The victory of Shiite cleric Moqtada al-Sadr’s party in Iraq’s recent election has put the United States in a wait-and-see position, Defense Secretary James N. Mattis told reporters yesterday in Colorado Springs, Colorado.
The secretary was in Colorado to preside at the change-of-command ceremony for North American Aerospace Defense Command and U.S. Northern Command.
“History tells us that all wars eventually end, and the decisions you take following a war — comparing the United States leadership after World War II, versus what came out of Versailles after World War I — can set the conditions for the future,” the secretary said, adding that in this case, the United States must first see who is going to be the prime minister, because no party or coalition won enough to govern Iraq on its own.
After World War II
“First, all wars eventually come to an end. By 1948, ’49, after the vicious World War II, the Pacific Island Campaign was as vicious a fighting between two nations that’s ever been in history,” Mattis said. “We all know what Germany did during World War II with death camps [and] with invasions across Europe.”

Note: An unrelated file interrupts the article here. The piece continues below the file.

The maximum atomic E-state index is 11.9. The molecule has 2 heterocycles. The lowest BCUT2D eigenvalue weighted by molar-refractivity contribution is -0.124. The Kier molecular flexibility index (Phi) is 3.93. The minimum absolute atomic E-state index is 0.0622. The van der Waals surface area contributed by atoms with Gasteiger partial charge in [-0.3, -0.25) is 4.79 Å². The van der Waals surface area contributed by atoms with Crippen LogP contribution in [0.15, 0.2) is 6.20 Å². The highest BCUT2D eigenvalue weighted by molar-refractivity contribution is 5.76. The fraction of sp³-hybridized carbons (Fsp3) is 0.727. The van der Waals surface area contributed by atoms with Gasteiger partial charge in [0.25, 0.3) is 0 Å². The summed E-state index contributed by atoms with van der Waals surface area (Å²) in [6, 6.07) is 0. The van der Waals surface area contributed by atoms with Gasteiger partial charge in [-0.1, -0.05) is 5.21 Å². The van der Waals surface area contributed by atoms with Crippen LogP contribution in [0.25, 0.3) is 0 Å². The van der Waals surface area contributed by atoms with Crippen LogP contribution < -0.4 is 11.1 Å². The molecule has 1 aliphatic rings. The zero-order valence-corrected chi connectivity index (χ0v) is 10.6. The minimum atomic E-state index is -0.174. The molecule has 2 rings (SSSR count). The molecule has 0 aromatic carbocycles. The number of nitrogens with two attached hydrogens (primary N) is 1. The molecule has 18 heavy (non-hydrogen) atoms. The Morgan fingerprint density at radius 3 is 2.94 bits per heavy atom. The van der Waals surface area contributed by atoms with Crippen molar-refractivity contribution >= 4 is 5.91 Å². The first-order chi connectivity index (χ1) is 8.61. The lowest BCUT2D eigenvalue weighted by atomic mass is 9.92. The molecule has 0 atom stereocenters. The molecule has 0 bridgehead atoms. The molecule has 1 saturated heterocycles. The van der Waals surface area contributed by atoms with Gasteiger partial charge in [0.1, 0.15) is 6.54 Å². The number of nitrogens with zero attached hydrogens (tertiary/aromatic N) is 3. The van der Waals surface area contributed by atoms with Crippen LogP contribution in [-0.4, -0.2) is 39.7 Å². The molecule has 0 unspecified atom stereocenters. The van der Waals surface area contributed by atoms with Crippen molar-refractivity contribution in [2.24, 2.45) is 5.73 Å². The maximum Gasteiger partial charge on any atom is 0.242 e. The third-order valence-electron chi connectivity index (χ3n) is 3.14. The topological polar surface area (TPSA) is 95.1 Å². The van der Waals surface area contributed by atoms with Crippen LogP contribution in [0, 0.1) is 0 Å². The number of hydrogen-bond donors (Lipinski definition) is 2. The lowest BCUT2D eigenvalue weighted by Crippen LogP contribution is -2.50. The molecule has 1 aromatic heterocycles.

And yet, by 1948 and 1949, he said, “we were standing up NATO to defend Western Europe, and we were working with Germany.”
“The Marshall Plan was underway,” Mattis said. “We were [also] working with Japan.” Germany and Japan now are U.S. treaty allies, he noted.
Mattis pointed out that despite the rout of the Islamic State of Iraq and Syria, some terrorists remain in Iraq. “But it was interesting, wasn’t it, that in the midst of everything going on next door in Syria, having recently destroyed the ISIS strongholds in Iraq – they are still isolated cells of them, of course,” the secretary said.
A Responsive Government
The secretary reiterated the United States will have to see whether the new Iraqi leaders form a responsive government.
Mattis noted the Marshall Plan was met with initial skepticism.
“People in 1944 were told basically in five years we’ll be serving alongside German troops and sending locomotives and railroad tracks to Germany,” he said. “We would have laughed in your face, said that’s not going to happen; this is a war to the death. Damn near lost.”
But that’s exactly what we did, he noted.
“So wars rub the veneer off all of us and leave the passions really exposed, and now it’s time for strategic thinking, for looking to the future, and determining how the Iraqi people can dictate their future,” the secretary said, “not external threats from Iran, not money from Iran, not internal threats from ISIS or other terrorists.
“This is between our two governments, and we’ll see what government they end up with,” Mattis said. “So we’ll play that forward. It’s too early to tell.”
(Follow Terri Moon Cronk on Twitter: @MoonCronkDoD)